Davis said he would not comment on the councilmen’s letter until Friday.
Mayor Catherine E. Pugh said police and federal authorities were already working closely together, and criticized the councilmen.
“The FBI has been involved since the very beginning. The FBI is engaged in this,” Pugh said. “The police department has already turned over information to the FBI. There is a process.”
For now, it is the only line-of-duty killing in the agency’s history that is unsolved.
Suiter, an 18-year veteran, was mortally wounded in a vacant lot in West Baltimore on Nov. 15 while investigating a triple homicide. Police say he was shot in the head with his own gun, which was recovered from the scene, after a brief struggle with an unknown suspect.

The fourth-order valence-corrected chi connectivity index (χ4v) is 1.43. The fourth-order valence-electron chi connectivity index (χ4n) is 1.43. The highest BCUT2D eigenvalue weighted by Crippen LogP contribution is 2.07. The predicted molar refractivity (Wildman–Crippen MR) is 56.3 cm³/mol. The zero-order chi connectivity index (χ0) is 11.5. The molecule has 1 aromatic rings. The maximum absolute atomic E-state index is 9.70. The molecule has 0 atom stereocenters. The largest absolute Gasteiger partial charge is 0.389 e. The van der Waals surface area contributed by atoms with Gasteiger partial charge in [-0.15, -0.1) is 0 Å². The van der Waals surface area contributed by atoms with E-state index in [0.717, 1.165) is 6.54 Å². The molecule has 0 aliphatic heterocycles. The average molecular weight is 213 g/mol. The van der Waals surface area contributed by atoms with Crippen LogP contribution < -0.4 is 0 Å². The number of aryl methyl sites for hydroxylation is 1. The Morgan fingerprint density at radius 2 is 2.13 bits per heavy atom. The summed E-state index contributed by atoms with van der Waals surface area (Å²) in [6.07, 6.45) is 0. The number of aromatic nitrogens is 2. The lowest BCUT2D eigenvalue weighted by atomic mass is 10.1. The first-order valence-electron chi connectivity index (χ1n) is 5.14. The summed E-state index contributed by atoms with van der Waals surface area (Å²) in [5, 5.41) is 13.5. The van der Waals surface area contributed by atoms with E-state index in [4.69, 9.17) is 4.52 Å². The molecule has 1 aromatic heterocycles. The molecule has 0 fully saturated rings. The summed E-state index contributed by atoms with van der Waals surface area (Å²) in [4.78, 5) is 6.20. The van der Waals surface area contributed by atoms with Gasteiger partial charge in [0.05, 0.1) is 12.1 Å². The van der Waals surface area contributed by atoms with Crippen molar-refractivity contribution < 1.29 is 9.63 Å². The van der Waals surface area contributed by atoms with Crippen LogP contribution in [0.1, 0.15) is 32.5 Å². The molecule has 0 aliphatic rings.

Eight days into the investigation, Davis told the public that federal authorities had disclosed to him the night before that Suiter was scheduled to testify before the grand jury investigating the gun task force. In that case, eight Baltimore police officers have been charged with racketeering conspiracy, with allegations that include robbing citizens, falsifying reports, selling seized drugs and guns, participating in home invasions, and earning fraudulent overtime. Four have pleaded guilty. Jenkins and three others are scheduled to face trial.
Davis has said he was told Suiter was not a target of the grand jury, though details about his expected testimony remain unknown. The Baltimore Sun first reported Jenkins’ and Suiter’s connections to the Burley case last week.